Addressing Disparities in Prenatal Care via Telehealth During COVID-19: Prenatal Satisfaction Survey in East Harlem
Objective In the setting of an inner city, safety net hospital, patient satisfaction with prenatal care conducted via telehealth was compared with in-person visits at the height of the novel coronavirus disease 2019 (COVID-19) pandemic.
Study Design Through this cross-sectional study, patients were identified who received at least one televisit and one in-person visit during the COVID-19 pandemic. The Short Assessment of Patient Satisfaction (SAPS) survey was used to measure patient satisfaction. Surveys pertaining to in-person and televisits were conducted at the end of a telephone encounter, and overall satisfaction scores were documented. Patients were excluded if they received in-person or virtual care only and not both. The SAPS score correlated with the degree of patient satisfaction.
Results A total of 140 patients were identified who received both virtual and in-person prenatal care from March 1, 2020 to May 1, 2020. One hundred and four patients (74%) agreed to be surveyed: 77 (74%) self-identified as Hispanic and 56 (54%) stated that their primary language was Spanish. The overall median satisfaction score for televisits and in-person visits was 20 (interquartile range [IQR]: 20, 25) and 24 (IQR: 22, 26) (p = 0.008, Z score = 2.651). In patients who self-identified as Hispanic or identified their primary language as Spanish, there was no statistically significant difference in their satisfaction scores.
Conclusion While there were lower scores in patient satisfaction for televisits in every category, there were no clinically significant differences since all medians were in the “satisfied” range. By lowering patient exposure to severe acute respiratory syndrome-coronavirus-2 (SARS-CoV-2), especially for those at risk for reduced access to care and higher COVID-19 cases by zip code, telehealth allowed for appropriate continuation of satisfactory prenatal care with no impact on patient perceived satisfaction of care.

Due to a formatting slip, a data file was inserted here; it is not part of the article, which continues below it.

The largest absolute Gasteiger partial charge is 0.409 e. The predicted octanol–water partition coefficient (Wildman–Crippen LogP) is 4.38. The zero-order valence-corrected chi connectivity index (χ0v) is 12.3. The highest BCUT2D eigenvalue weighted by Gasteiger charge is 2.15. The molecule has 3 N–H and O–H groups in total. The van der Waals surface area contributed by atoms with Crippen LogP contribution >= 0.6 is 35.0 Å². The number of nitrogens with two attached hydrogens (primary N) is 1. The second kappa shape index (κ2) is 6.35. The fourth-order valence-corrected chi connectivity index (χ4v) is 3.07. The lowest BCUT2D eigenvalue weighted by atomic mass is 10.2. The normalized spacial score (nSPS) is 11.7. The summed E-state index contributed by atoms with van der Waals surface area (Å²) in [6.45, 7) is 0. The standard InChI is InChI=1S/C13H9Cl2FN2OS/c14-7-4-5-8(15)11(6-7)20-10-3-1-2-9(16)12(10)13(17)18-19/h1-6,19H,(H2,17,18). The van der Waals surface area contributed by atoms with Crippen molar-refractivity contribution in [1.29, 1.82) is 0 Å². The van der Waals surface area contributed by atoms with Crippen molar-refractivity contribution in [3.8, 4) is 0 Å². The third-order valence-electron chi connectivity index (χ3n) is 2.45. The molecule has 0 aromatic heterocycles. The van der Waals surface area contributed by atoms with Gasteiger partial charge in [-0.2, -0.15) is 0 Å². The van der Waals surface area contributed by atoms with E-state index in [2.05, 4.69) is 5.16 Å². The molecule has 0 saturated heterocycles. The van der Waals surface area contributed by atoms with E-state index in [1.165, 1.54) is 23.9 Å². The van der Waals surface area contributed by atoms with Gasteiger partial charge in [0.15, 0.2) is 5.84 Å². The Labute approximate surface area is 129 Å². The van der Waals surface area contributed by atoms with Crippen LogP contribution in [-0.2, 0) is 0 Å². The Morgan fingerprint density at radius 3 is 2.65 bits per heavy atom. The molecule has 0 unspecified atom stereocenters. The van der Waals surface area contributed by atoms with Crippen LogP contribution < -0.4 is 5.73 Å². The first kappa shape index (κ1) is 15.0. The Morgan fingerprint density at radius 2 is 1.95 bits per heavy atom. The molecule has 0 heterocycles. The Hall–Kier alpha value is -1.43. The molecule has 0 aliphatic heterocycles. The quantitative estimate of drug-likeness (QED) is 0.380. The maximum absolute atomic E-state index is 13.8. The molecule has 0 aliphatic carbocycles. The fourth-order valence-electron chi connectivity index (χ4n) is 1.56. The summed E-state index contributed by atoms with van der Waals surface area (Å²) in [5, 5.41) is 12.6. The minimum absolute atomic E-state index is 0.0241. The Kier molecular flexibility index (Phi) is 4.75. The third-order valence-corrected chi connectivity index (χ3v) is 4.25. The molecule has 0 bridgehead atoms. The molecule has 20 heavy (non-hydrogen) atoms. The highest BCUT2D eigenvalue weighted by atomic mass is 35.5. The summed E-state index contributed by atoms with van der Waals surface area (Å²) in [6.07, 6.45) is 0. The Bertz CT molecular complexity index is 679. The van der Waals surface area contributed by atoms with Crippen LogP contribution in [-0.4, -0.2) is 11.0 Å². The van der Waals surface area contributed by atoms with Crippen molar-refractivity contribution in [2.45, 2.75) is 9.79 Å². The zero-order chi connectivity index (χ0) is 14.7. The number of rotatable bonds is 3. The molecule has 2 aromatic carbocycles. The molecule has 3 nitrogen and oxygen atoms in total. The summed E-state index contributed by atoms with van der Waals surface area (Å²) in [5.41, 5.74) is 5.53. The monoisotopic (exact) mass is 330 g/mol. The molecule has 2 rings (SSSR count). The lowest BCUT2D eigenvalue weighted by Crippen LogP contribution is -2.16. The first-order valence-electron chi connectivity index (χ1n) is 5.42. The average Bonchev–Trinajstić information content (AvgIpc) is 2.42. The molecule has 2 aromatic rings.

Telehealth allowed for continuation of satisfactory prenatal care in Hispanic patients.
Hispanic patients are at risk for reduced access to care.
Telehealth was a useful tool for achieving patient-perceived satisfactory care.
Received: 29 July 2020
Accepted: 16 September 2020
10 October 2020 (online)
© 2020. Thieme. All rights reserved.
Thieme Medical Publishers, Inc.
333 Seventh Avenue, 18th Floor, New York, NY 10001, USA
- 1 Details on deaths. Accessed June 28, 2020 at: https://www1.nyc.gov/site/doh/covid/covid-19-data-deaths.page
- 2 Turner-Musa J, Ajayi O, Kemp L. Examining social determinants of health, stigma, and COVID-19 disparities. Healthcare (Basel) 2020; 8 (02) 168
- 3 Abuelgasim E, Saw LJ, Shirke M, Zeinah M, Harky A. COVID-19: unique public health issues facing Black, Asian and minority ethnic communities. Curr Probl Cardiol 2020; 45 (08) 100621
- 4 COVID-19 FAQs for obstetrician-gynecologists, telehealth. Accessed September 25, 2020 at: https://www.acog.org/clinical-information/physician-faqs/covid-19-faqs-for-ob-gyns-telehealth
- 5 Novel coronavirus “COVID-19”: special considerations for pregnant women. Accessed June 28, 2020 at: https://www.kff.org/coronavirus-covid-19/issue-brief/novel-coronavirus-covid-19-special-considerations-for-pregnant-women/
- 6 Telemedicine is poised to grow as its popularity increases among physicians and patients. Accessed April 24, 2020 at: https://www.healthcarefinancenews.com/news/telemedicine-poised-grow-its-popularity-increases-among-physicians-and-patients